• Henry Wadsworth Longfellow in his study, circa 1875.

    Longfellow House Washington's Headquarters

    National Historic Site Massachusetts

Plants

Blossom
NPS photo by Anna Christie
 

"In all places, then, and in all seasons,

Flowers expand their light and soul-like wings,

Teaching us, by most persuasive reasons,

How akin they are to human things."

"Flowers" by Henry Wadsworth Longfellow (1837)

The Longfellow garden that you see today is the result of over 250 years of land cultivation and rehabilitation. This land, with its close proximity to the Charles River, has been inhabited for over 4,500 years. When the home was built in 1759, the area was used as farmland. Over the years, it has seen orchards blossom and wither away, brooks disappear, and houses pop up around it.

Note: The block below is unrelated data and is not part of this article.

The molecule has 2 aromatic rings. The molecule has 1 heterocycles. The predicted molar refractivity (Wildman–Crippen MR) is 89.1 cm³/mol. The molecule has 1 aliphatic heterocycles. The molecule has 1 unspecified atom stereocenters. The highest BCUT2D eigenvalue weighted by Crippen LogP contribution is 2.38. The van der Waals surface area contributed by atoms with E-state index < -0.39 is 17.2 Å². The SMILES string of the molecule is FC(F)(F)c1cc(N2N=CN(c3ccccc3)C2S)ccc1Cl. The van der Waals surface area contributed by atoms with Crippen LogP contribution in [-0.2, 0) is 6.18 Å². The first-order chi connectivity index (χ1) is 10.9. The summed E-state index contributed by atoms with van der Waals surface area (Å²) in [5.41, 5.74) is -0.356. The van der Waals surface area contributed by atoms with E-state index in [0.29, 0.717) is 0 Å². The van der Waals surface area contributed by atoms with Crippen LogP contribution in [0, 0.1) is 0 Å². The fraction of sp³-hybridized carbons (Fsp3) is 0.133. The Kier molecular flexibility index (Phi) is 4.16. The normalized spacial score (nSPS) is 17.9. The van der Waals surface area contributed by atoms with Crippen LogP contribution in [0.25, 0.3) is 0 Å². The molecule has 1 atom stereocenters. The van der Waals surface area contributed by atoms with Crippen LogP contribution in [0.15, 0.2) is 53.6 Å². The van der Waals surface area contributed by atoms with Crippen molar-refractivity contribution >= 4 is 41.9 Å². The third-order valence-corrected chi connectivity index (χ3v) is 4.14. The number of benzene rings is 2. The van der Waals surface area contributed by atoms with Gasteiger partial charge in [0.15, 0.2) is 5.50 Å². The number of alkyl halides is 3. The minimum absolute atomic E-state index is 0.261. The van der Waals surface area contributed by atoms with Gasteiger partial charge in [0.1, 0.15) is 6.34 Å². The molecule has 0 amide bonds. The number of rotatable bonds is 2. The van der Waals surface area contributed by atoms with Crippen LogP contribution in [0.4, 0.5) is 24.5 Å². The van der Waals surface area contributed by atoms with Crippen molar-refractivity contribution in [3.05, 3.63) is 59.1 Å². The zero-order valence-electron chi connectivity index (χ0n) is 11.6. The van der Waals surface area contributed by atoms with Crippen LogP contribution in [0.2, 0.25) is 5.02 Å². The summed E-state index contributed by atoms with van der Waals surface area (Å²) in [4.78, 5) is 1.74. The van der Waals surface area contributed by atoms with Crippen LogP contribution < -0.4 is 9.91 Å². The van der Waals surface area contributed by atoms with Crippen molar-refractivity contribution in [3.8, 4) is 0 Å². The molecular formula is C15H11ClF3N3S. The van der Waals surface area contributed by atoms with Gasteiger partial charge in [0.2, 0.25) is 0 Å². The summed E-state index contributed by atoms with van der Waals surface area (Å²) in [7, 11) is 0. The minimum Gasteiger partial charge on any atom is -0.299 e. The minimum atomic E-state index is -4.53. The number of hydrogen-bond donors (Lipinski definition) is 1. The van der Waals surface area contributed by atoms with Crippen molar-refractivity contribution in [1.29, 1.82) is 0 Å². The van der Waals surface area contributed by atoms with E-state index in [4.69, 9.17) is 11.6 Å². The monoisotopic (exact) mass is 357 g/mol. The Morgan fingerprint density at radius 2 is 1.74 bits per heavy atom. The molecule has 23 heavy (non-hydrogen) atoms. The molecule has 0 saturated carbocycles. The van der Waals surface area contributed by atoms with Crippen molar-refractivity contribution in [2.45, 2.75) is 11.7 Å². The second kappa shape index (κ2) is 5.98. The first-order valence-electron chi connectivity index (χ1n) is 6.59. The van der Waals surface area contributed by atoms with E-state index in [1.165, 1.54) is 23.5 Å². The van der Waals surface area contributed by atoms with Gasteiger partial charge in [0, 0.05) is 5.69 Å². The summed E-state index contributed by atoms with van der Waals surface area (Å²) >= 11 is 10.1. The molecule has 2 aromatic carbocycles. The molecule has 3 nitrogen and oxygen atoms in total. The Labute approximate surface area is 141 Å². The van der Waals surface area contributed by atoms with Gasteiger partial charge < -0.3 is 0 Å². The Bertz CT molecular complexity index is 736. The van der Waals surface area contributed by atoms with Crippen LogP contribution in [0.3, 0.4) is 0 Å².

Henry Wadsworth Longfellow would not have known the garden as we see it today. Though it sits in the location of his garden, it has changed dramatically over time. Longfellow did walk its shady paths, though, searching for solace and inspiration like numerous visitors do today.

At the beginning of the 20th century, Longfellow's oldest daughter, Alice, became the home's caretaker. From 1905-1925, she hired two female landscape architects, Martha Brookes Hutcheson and Ellen Biddle Shipman, to restore the garden in a way that would preserve what her father had known, as well as blend its design with the Colonial architecture of the house. During this time, the pattern of the modern garden was created. To see some of the flowering plants that comprise today's Longfellow Garden, visit our Photo Gallery.


Did You Know?

Longfellow House, Brattle Street, Cambridge.

The house at 105 Brattle Street was given to Henry Wadsworth Longfellow by his father-in-law Nathan Appleton as a wedding gift in 1843.